1. Marvel at the scenery that has to be seen to believed

This is mother nature’s masterpiece. A true gem of Africa. Like a real-life Renoir painting unfolding right before your eyes, the desertscape is breathtaking. The seemingly desolate and rocky, open terrain, which is cradled by rugged mountains and dotted by curious rock formations, stretches far out into the distance where it eventually meets those towering, world-famous terracotta dunes. The landscape is blissfully remote, almost moon or Mars-like, and the stark contrasts blend together harmoniously creating what can only be described as an uninterrupted impressionist painting.

____________________________________________________________________________________________

Like looking through a revolving kaleidoscope, the colours are forever changing as the sun casts light and shadow on the earth below, so be sure to watch the horizon at different times of the day to appreciate its enduring beauty. The dusty, golden brown terrain is interspersed with slate-coloured rocks and stark green and white tufts of dune grasses. At dusk, the rusty, ochre coloured dunes fade from a rich toffee or caramel hue to a deeper brown and the mountains slowly turn dusty rose and purple as the sun gently sets and the moon (and countless stars) start to emerge.

____________________________________________________________________________________________

2. Stand in one of the oldest landscapes on the planet

Just setting foot on what is hailed the world’s oldest living desert is a bucket list item in itself. Formed a mind-boggling 55 million years ago, the mighty Namib Desert is in fact the oldest desert on the planet. Its wild, rugged splendour remains unchanged after all this time. It is the land that time forgot … a place where time stands still and timeless, captivating beauty surrounds you at all times.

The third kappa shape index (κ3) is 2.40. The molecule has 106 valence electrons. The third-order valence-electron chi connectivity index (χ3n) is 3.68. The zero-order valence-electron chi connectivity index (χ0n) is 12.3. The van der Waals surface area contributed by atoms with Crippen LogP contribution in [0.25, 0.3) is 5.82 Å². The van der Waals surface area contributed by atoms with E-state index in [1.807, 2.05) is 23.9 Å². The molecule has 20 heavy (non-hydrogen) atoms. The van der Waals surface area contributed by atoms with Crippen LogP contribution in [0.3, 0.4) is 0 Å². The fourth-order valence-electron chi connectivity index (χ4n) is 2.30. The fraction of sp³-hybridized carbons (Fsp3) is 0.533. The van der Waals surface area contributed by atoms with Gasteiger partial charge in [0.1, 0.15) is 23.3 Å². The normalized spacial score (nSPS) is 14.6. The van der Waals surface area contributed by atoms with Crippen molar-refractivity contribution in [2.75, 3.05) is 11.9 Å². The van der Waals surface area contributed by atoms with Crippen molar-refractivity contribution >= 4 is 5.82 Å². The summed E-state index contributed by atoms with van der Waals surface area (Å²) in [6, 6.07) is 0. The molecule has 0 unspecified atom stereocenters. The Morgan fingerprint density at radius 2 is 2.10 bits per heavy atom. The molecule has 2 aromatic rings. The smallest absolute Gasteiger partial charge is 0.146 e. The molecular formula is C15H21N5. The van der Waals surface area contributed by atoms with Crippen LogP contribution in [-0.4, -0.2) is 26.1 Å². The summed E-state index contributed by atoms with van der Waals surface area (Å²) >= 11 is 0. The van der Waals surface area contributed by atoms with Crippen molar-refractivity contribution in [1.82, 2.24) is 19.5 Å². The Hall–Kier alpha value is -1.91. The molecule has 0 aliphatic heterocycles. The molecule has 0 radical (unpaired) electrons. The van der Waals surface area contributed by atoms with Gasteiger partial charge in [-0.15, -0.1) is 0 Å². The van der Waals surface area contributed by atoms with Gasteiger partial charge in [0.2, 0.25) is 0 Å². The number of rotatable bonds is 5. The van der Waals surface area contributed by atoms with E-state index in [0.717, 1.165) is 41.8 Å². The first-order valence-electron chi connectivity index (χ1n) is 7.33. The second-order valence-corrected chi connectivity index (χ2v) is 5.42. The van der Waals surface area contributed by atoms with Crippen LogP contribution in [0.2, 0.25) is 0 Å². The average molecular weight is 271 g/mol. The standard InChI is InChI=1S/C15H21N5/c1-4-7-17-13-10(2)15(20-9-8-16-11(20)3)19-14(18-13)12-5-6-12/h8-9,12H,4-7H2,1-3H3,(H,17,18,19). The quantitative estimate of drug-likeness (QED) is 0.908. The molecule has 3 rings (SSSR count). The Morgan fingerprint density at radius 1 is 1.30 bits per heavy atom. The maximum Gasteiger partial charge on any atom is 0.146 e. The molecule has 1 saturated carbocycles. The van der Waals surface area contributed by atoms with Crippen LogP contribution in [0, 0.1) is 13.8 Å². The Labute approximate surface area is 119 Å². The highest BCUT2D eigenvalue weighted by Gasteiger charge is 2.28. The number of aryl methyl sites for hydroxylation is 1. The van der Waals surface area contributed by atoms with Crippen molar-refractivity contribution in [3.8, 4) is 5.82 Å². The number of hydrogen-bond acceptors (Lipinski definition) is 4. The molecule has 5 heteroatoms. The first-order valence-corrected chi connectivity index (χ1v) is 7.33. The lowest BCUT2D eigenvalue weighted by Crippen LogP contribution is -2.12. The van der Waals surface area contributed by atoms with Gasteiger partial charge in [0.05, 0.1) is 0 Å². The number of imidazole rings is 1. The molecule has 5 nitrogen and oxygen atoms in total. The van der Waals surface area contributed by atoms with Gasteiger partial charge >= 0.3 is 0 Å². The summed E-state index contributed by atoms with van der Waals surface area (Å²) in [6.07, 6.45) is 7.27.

____________________________________________________________________________________________

3. Discover life (and plenty of it) in the desert

One would expect the oldest desert on earth to be completely barren and devoid of life, but the exquisite Namib Desert is alive and full of life. It all comes down to the life-giving winds: the easterly wind carries dust and debris that feeds the insects and reptiles; while the westerly wind brings much-needed moisture to the land.

____________________________________________________________________________________________

Everywhere you look, this desert is bursting with activity. Just look around you and you’ll see it is teeming with curious creatures and desert-adapted plants. From the photogenic quiver trees in bright yellow bloom and the fascinatingly bizarre Welwitschia plant that lives up to 1,500 years or the extremely poisonous false ink cap mushrooms, the miraculous desert flora (and fauna) has cleverly adapted in order to thrive in the harsh conditions.

____________________________________________________________________________________________

Watch each day as the striking oryx make their way to the watering hole in front of the lodge to slake their thirst. Pick up your binos at any given time to do some birdwatching, and if you’re lucky, you’ll spot the endemic dune lark. You’ll see springbok, ostrich, jackal and giraffe … we even saw an aardwolf, which had been on my wildlife bucket list forever! But it’s the small wonders of Sossusvlei that are the scene-stealers. I went on a very informative dune adventure with Boniface, the friendliest, most enthusiastic, charming and knowledgeable ranger and he quietly introduced me to some of the unexpected creatures that inhabit the dunes.

____________________________________________________________________________________________

guide pointing out track marks in the sossusvlei dessert

Did you know that there are seven endemic species in the Sossusvlei area? The dune lark, FitzSimons’ burrowing skink, Grant’s golden mole, dancing white lady spider, southern harvester termite, barking gecko and Peringuey’s (or sidewinding) adder all call this part of the desert home, and so do chameleons, 200 (!) different types of beetles and our very own &Beyond namesake, a tiny and rare little gecko called the Pachydactylus etultra (‘et’ meaning ‘and’; ‘ultra’ meaning ‘beyond’). This handsome little fella was discovered at the lodge back in 2006 by (then) resident astronomer Miles Paul. Renowned reptile taxonomist and Curator of Herpetology at Bayworld in Nelson Mandela Bay, Professor Bill Branch, was called in for his expertise and five years later our little &Beyond gecko was officially published in the Harvard Journal (images courtesy of Miles Paul and Bill Branch).

____________________________________________________________________________________________



Send a Comment

Your email address will not be published. Required fields are marked *